Search Results

You are looking at 1 - 7 of 7 items for

  • Author or Editor: Scott Austin x
  • Refine by Access: All Content x
Clear All Modify Search
in Journal of the American Veterinary Medical Association

Summary

Risk factors for development of pleuropneumonia were determined by reviewing medical records of 45 horses with pleuropneumonia and 180 control horses examined between Jan 1, 1980 and Jan 1, 1990. Factors considered included age, breed, sex, occupation, transport farther than 500 miles within the previous week, racing within the previous 48 hours, viral respiratory tract infection or exposure to horses with viral respiratory tract disease within the previous 2 weeks, and vaccination against influenza or rhinopneumonitis within the previous 6 months. Results indicated that Thoroughbreds were at a greater risk of developing pleuropneumonia than were other horses, and Standardbreds were at a reduced risk. Transport farther than 500 miles and viral respiratory tract disease or exposure to horses with respiratory tract disease were determined to be risk factors for the development of pleuropneumonia.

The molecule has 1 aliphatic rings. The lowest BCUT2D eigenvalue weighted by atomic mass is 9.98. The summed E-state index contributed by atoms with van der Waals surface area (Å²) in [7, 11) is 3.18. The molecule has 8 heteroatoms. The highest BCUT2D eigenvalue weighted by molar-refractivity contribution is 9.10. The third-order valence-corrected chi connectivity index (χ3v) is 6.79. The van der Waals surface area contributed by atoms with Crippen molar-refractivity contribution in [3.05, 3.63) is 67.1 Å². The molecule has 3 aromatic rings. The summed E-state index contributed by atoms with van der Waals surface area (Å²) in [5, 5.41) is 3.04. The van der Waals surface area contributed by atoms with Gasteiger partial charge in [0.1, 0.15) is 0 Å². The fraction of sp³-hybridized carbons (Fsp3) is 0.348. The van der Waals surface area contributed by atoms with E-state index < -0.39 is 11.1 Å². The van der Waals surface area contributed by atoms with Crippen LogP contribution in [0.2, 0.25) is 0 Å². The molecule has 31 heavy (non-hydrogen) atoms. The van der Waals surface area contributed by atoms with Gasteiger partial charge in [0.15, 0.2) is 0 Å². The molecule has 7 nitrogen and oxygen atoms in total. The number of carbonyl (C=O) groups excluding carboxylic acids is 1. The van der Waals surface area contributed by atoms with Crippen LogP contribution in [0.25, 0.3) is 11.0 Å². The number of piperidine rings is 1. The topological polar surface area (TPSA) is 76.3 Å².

Free access
in Journal of the American Veterinary Medical Association

Abstract

Objective—To determine the effect of intrauterine administration of ceftiofur sodium on fertility and the risk of culling in postparturient cows with retained fetal membranes (RFM), twins, or both.

Design—Single-blind randomized clinical trial and prospective cohort study.

Animals—2,442 cows that calved from January 1, 2000, to May 31, 2001.

Procedure—Cows with RFM, twins, or both were randomly allocated to control or treatment (ceftiofur) groups. Ceftiofur-group cows received 1 g of ceftiofur sodium sterile powder reconstituted with 20 mL of sterile water as a single intrauterine infusion once between 14 and 20 days after parturition. Controlgroup cows received no treatment. Cows that calved but did not have RFM or twins were considered the referent group. Reproductive, culling, and health data were recorded.